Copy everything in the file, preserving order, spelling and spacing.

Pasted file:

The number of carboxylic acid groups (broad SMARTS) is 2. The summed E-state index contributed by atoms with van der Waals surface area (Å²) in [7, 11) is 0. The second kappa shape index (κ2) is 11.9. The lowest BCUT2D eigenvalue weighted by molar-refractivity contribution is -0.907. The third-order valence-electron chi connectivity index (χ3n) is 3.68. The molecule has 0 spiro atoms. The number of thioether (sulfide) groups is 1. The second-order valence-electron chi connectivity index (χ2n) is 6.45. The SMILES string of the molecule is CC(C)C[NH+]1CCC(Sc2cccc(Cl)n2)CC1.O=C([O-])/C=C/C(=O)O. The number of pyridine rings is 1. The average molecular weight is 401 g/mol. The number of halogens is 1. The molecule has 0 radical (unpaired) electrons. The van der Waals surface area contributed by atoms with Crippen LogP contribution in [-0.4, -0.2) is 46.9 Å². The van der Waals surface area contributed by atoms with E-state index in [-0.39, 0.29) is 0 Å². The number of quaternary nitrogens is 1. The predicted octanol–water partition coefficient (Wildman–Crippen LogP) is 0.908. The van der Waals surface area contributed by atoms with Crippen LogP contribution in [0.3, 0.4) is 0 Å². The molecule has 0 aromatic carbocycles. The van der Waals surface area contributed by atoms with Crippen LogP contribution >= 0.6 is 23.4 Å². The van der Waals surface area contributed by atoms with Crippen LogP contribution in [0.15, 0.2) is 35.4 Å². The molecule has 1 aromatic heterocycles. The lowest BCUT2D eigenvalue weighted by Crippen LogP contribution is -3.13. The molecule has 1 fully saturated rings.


The number of carboxylic acid groups (broad SMARTS) is 2. The summed E-state index contributed by atoms with van der Waals surface area (Å²) in [7, 11) is 0. The second kappa shape index (κ2) is 11.9. The lowest BCUT2D eigenvalue weighted by molar-refractivity contribution is -0.907. The third-order valence-electron chi connectivity index (χ3n) is 3.68. The molecule has 0 spiro atoms. The number of thioether (sulfide) groups is 1. The second-order valence-electron chi connectivity index (χ2n) is 6.45. The SMILES string of the molecule is CC(C)C[NH+]1CCC(Sc2cccc(Cl)n2)CC1.O=C([O-])/C=C/C(=O)O. The number of pyridine rings is 1. The average molecular weight is 401 g/mol. The number of halogens is 1. The molecule has 0 radical (unpaired) electrons. The van der Waals surface area contributed by atoms with Crippen LogP contribution in [-0.4, -0.2) is 46.9 Å². The van der Waals surface area contributed by atoms with E-state index in [-0.39, 0.29) is 0 Å². The number of quaternary nitrogens is 1. The predicted octanol–water partition coefficient (Wildman–Crippen LogP) is 0.908. The van der Waals surface area contributed by atoms with Crippen LogP contribution in [0.3, 0.4) is 0 Å². The molecule has 0 aromatic carbocycles. The van der Waals surface area contributed by atoms with Crippen LogP contribution >= 0.6 is 23.4 Å². The van der Waals surface area contributed by atoms with Crippen LogP contribution in [0.15, 0.2) is 35.4 Å². The molecule has 1 aromatic heterocycles. The lowest BCUT2D eigenvalue weighted by Crippen LogP contribution is -3.13. The molecule has 1 fully saturated rings.